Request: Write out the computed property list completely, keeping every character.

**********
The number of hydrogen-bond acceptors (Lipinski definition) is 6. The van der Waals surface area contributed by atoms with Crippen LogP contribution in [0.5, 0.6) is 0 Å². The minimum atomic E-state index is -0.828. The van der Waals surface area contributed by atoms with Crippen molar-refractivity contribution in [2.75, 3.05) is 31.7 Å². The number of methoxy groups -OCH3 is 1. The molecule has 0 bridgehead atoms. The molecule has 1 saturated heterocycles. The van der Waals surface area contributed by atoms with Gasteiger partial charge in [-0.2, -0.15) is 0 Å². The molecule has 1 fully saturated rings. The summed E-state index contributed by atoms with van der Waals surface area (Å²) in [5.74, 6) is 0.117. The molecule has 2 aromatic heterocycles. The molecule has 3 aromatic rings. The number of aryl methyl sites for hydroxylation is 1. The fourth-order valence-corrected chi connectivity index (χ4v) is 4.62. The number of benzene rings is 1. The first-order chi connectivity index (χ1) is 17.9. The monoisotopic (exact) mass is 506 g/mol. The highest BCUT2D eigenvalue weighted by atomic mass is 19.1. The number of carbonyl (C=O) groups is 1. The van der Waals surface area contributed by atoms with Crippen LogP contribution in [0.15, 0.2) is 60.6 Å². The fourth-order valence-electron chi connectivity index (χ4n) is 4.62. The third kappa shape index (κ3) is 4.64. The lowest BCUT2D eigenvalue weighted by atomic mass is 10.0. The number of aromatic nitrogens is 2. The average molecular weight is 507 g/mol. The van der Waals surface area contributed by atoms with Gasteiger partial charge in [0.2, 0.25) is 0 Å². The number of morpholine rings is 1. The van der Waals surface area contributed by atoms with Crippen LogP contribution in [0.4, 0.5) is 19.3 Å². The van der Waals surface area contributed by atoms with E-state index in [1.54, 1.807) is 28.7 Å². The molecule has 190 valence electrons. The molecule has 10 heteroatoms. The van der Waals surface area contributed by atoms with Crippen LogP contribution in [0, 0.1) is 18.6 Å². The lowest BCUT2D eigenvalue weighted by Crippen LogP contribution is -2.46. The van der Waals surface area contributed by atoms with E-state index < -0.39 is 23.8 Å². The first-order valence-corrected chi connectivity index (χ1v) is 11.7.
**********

The number of hydrogen-bond acceptors (Lipinski definition) is 6. The van der Waals surface area contributed by atoms with Crippen LogP contribution in [0.5, 0.6) is 0 Å². The minimum atomic E-state index is -0.828. The van der Waals surface area contributed by atoms with Crippen molar-refractivity contribution in [2.75, 3.05) is 31.7 Å². The number of methoxy groups -OCH3 is 1. The molecule has 0 bridgehead atoms. The molecule has 1 saturated heterocycles. The van der Waals surface area contributed by atoms with Gasteiger partial charge in [-0.2, -0.15) is 0 Å². The molecule has 1 fully saturated rings. The summed E-state index contributed by atoms with van der Waals surface area (Å²) in [5.74, 6) is 0.117. The molecule has 2 aromatic heterocycles. The molecule has 3 aromatic rings. The number of aryl methyl sites for hydroxylation is 1. The fourth-order valence-corrected chi connectivity index (χ4v) is 4.62. The number of benzene rings is 1. The first-order chi connectivity index (χ1) is 17.9. The monoisotopic (exact) mass is 506 g/mol. The highest BCUT2D eigenvalue weighted by atomic mass is 19.1. The number of carbonyl (C=O) groups is 1. The van der Waals surface area contributed by atoms with Crippen LogP contribution in [0.15, 0.2) is 60.6 Å². The fourth-order valence-electron chi connectivity index (χ4n) is 4.62. The third kappa shape index (κ3) is 4.64. The lowest BCUT2D eigenvalue weighted by atomic mass is 10.0. The number of aromatic nitrogens is 2. The average molecular weight is 507 g/mol. The van der Waals surface area contributed by atoms with Gasteiger partial charge in [0.2, 0.25) is 0 Å². The number of morpholine rings is 1. The van der Waals surface area contributed by atoms with Crippen LogP contribution in [0.4, 0.5) is 19.3 Å². The van der Waals surface area contributed by atoms with E-state index in [1.54, 1.807) is 28.7 Å². The molecule has 190 valence electrons. The molecule has 10 heteroatoms. The van der Waals surface area contributed by atoms with Crippen LogP contribution in [0, 0.1) is 18.6 Å². The lowest BCUT2D eigenvalue weighted by Crippen LogP contribution is -2.46. The van der Waals surface area contributed by atoms with E-state index < -0.39 is 23.8 Å². The first-order valence-corrected chi connectivity index (χ1v) is 11.7.